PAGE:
As colleges and universities seek as many ways as possible to prevent and reduce the transmission of COVID-19 on their campuses, they can take advantage of a wide array of budget-friendly best practices, procedures, and solutions to reduce contact points during specific transactions. Here are some useful options schools can consider as they transform their campuses into contactless experiences:
1. Repositioning or eliminating certain card readers
Schools can limit contact between customers and cashiers by turning card readers at points of sale toward the customer. Instead of students and staff members handing their cards to cashiers to tap or swipe into card readers, they can scan their cards themselves. Schools should also consider adopting alternatives to magnetic stripe readers, which require cards and users to come into contact with them, which can spread germs.
2. Princeton Identity Biometric terminals
Princeton Identity Biometric terminals directly integrate into TouchNet OneCard to process meal plans. Students who have purchased food or registered to enter a dining facility at a particular time just need to stand in front of this API-integrated solution. The terminal scans their biometrics, and if their information checks out, it will trigger actions such as activating a turnstile or opening a door so the student can enter. The terminal can also be linked to lights that turn on when a student is allowed to enter the premises. No point of sale is required.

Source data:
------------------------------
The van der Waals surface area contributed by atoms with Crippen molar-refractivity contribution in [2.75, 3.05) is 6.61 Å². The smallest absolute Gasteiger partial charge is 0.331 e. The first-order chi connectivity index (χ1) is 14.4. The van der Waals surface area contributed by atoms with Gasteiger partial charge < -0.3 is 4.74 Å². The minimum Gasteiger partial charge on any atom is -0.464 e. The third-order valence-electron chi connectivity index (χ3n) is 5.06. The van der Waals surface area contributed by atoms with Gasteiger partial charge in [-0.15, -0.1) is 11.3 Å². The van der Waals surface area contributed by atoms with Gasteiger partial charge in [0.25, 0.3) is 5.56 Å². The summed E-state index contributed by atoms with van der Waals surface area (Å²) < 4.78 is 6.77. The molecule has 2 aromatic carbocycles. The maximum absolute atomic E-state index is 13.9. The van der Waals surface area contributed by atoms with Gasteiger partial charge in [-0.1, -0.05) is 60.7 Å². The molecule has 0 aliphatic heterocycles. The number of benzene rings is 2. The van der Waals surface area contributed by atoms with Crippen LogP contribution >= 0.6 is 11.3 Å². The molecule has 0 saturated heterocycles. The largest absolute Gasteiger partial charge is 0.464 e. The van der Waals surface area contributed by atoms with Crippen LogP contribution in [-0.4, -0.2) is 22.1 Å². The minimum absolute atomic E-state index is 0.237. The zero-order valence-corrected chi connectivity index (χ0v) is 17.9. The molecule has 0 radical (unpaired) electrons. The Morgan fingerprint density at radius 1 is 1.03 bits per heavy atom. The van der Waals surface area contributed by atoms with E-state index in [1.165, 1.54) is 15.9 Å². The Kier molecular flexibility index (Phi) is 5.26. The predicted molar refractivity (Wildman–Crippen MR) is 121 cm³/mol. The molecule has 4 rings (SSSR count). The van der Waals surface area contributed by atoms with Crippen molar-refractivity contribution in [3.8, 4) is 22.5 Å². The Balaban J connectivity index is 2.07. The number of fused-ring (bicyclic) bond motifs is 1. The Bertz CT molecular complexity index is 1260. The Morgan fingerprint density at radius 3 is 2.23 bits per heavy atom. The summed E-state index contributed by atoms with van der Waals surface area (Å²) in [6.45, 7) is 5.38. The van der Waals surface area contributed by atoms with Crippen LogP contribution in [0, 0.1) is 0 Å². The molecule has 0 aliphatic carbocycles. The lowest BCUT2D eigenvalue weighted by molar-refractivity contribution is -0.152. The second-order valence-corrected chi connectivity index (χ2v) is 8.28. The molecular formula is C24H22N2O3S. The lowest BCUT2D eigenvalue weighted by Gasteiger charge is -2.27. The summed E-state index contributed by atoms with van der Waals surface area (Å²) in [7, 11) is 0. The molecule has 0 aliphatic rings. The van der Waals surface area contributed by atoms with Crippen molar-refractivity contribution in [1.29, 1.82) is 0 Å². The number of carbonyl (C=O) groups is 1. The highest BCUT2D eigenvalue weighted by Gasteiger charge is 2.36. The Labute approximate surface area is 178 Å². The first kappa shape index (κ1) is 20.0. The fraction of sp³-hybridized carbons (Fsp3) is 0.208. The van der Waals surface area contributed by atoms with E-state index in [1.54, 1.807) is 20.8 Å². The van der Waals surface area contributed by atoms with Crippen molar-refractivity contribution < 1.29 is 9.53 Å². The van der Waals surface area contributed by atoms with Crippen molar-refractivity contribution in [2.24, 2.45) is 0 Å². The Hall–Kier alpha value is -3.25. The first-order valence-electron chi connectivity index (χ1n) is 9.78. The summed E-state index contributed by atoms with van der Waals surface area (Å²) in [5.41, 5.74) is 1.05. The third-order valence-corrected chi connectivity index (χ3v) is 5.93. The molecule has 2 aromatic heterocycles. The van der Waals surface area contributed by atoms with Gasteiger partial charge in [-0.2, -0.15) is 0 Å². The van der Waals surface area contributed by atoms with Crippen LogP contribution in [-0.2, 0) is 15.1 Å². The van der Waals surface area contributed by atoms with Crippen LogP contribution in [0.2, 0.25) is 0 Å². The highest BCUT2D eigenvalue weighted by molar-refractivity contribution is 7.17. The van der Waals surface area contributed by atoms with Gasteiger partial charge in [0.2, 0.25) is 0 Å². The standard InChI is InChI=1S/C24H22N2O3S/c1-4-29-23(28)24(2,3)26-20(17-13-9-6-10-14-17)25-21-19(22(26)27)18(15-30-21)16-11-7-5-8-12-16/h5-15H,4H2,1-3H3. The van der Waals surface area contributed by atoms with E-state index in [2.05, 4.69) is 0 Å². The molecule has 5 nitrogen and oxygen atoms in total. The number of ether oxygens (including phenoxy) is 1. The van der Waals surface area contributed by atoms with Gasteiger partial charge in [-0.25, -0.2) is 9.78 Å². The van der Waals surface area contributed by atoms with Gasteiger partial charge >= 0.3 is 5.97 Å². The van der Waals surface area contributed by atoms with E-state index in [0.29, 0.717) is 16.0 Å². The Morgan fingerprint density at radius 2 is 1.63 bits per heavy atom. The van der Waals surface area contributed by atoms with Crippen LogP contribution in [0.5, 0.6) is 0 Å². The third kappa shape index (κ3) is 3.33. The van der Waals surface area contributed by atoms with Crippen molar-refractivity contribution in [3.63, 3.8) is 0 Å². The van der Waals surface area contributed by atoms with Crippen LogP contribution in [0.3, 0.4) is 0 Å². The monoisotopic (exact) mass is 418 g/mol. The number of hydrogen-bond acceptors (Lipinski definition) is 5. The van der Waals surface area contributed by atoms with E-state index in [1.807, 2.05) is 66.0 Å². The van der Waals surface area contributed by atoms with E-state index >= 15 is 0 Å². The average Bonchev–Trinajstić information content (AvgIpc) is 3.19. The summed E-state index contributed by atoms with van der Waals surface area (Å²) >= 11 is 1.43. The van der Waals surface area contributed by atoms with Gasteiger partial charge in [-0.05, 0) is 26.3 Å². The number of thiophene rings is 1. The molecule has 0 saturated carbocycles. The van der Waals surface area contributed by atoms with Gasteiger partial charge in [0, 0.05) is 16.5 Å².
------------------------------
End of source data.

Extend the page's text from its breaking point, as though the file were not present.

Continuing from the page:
3. NEXTEP self-serve kiosks
Students do not have to touch the NEXTEP self-serve kiosk screens when placing an order. Newly integrated technology allows students to select items by simply hovering their finger over what they want to purchase. NEXTEP screens are also illuminated by special ultraviolet lights that eliminate germs. To comply with social-distancing recommendations, schools can install these kiosks in specific areas of their dining facilities and encourage students to move to different designated spaces to reduce the number of people congregating when ordering.
4. Going mobile
Expanding mobile capabilities can greatly reduce contact on campus, especially in dining facilities. Instead of students having to physically visit offices across campus for services such as checking on the status of meal plans or adding funds to an account, dynamic mobile apps can provide these services right at the students’ fingertips. During in-store transactions, the OneCard mobile app features a QR code that can be scanned at point-of-sale terminals without touching anything. It eliminates having to pass cards to cashiers or put cards in direct contact with magnetic stripe readers, which can increase the likelihood of COVID-19 exposure.
Also, TouchNet’s new OrderAhead app makes the entire ordering process a mobile experience by essentially putting the kiosk into the students’ hands. Students can browse, choose, and order menu items from their phones to leverage the POS infrastructure. The app enables them to create online-only packages, sync products with certain meal plans, or make items equivalent to meals.
Administrators also can send push notifications directly to cardholders, such as messages that a certain order is taking longer than expected. The app also allows administrators to manage reservations by setting space limits on certain facilities to adhere with social-distancing recommendations.